Punctuation fans rejoice at RTHK’s headline ‘Activist faces new sedition charge, over shared mic’. The government is piling on sedition charges against pro-democracy broadcaster and activist Tam Tak-chi. Without the comma, the headline would suggest that all the charges have been over a shared mic. But thanks to the plucky little punctuation mark, it is clear that only the latest one is.
RTHK’s editors are also taking care to be impartial. A sloppier writer (ie me) might write ‘Activist faces new sedition charge – over shared mic’.
The government prosecutors allege that by passing someone a mic, Tam ‘conspired to utter seditious words’. This means ‘inciting hatred and contempt against the government’. A hyphen in that headline would imply a surprise – that something is amiss. It might implicitly suggest to readers that maybe it is the prosecutors, not Tam, who are encouraging hatred and contempt toward the government, and indeed further damaging the rapidly declining reputation of Hong Kong as a whole, perhaps making it look like the sort of place where consulates have plans to evacuate citizens and top officials excuse police perjury.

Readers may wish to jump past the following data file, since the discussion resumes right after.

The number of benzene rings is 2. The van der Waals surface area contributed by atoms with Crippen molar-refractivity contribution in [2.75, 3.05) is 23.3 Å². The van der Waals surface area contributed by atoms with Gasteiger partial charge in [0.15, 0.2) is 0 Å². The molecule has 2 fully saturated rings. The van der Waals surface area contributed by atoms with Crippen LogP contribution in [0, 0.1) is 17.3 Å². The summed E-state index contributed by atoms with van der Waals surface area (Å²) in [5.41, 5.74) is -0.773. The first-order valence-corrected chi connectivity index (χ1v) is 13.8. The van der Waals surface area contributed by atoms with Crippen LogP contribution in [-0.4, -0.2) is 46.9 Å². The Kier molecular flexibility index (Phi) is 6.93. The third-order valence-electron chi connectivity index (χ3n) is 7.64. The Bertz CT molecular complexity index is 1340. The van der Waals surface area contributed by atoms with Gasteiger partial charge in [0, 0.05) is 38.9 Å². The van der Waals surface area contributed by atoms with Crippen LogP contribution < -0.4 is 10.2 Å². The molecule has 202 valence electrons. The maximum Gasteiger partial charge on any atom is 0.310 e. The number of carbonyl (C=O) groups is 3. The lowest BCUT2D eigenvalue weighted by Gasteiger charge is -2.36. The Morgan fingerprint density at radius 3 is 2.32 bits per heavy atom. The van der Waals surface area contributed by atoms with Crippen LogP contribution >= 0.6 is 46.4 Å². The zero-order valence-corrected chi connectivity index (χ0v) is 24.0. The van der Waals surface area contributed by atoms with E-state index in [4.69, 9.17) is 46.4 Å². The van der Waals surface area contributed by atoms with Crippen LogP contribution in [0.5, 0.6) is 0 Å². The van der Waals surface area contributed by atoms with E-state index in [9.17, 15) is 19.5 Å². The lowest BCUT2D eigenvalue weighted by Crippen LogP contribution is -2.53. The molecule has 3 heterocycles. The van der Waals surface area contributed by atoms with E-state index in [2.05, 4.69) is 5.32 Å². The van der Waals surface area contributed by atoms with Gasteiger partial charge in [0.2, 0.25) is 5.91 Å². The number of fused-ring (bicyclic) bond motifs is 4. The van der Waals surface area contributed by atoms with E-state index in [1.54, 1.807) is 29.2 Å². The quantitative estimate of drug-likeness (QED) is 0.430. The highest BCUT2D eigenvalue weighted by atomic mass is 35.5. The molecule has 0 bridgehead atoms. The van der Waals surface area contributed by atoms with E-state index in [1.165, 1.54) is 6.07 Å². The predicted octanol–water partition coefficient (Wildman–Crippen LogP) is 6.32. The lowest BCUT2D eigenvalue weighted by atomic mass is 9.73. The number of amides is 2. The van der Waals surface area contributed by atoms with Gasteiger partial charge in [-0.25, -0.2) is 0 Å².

Fortunately for the government, RTHK is admirably grammatically correct and objective.